The following article is written by Commodore Eric Thompson. He received a scholarship to Dartmouth, volunteered for submarines and thirty-seven years later retired as Commodore of Britain’s principal nuclear submarine base at Faslane. His memoir On Her Majesty’s Nuclear Service will be released in February.
The disappearance of the Argentine Navy submarine San Juan is a reminder of the risks faced by submariners in the service of their countries. Submarine disasters are rare but submariners are exposed constantly to multiple hazards and must continuously observe strict safety disciplines. Even so, problems can arise which are beyond the control of even the best-drilled crew.
The greatest hazards are fire, flood, explosion, collision, material failure, toxic atmosphere and, in the case of nuclear boats, radioactivity. These exist without enemy action.
The San Juan was a German-built, diesel-electric submarine. She entered Argentine Navy service in 1985, was thirty-two years old and no doubt suffered age problems. Indeed, she was returning to base because of a main battery fault, a two thousand mile voyage in hostile sea conditions.
In diesel-electric submarines, the battery is crucial; it is the only source of power when below periscope depth. Without electrical power, a diesel-electric submarine can neither propel nor pump out excess water which may be causing her to sink. As San Juan sent no further signals after reporting a battery problem, it may be concluded either that she had lost electrical power, at least to her radios; was below periscope depth and unable to transmit; or her crew had been incapacitated; or all three.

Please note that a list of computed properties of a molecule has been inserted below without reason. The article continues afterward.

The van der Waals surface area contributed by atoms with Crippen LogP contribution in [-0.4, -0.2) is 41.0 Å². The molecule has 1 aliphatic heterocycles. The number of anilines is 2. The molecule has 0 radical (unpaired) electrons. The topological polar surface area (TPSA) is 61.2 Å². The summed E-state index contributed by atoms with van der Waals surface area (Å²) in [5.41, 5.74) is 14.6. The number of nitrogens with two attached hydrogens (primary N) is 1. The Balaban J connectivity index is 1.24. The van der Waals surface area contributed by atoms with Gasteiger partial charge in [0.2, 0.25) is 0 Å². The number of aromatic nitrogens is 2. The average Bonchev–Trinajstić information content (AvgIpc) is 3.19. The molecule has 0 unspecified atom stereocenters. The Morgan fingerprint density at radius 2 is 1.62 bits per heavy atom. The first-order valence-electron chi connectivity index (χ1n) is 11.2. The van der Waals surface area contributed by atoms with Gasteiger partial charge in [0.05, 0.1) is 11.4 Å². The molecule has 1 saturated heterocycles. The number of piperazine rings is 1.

The Comprehensive Nuclear Test Ban Treaty Organisation (CTBTO) in Vienna reported an unexplained non-nuclear explosion in the South Atlantic at the time of the San Juan‘s disappearance. That explosion could have been either an on board explosion or the hull collapsing at depth whilst sinking to the deep ocean floor. An internal explosion could have been caused by hydrogen coming from a damaged battery system or by a torpedo detonating, the latter seeming unlikely given the known battery problem. The explosion could have incapacitated her crew, caused a major leak, and denied her all power. Hull collapse would have been inevitable if she was off the continental shelf and sinking.
Above a certain depth, the crew could have blown her buoyancy tanks – that does not require electrical power – and surfaced, but in heavy seas she would still require power to retain buoyancy. If the atmosphere on-board was toxic following an explosion, the crew, if still alive, would then have faced the option of death by gas poisoning or by drowning – there is no upper deck on a submarine and liferafts are not carried.
The disappearance of the San Juan may never be explained though loss of all electrical power due to a battery explosion seems most likely. In 2000, Russia’s Kursk was lost due to a torpedo explosion. The Soviet Komsomolets sank in 1989 as a result of a devastating fire. In 1963, the USS Thresher sank due to flooding caused by a burst seawater pipe. The cause of the last British loss, HMS Affray, in 1951, remains unknown but is thought to have been due to material failure whilst snorting (snorkelling). A few men escaped from Komsomolets only to be drowned; the other boats sank with all hands.
Submarines do not fail safe.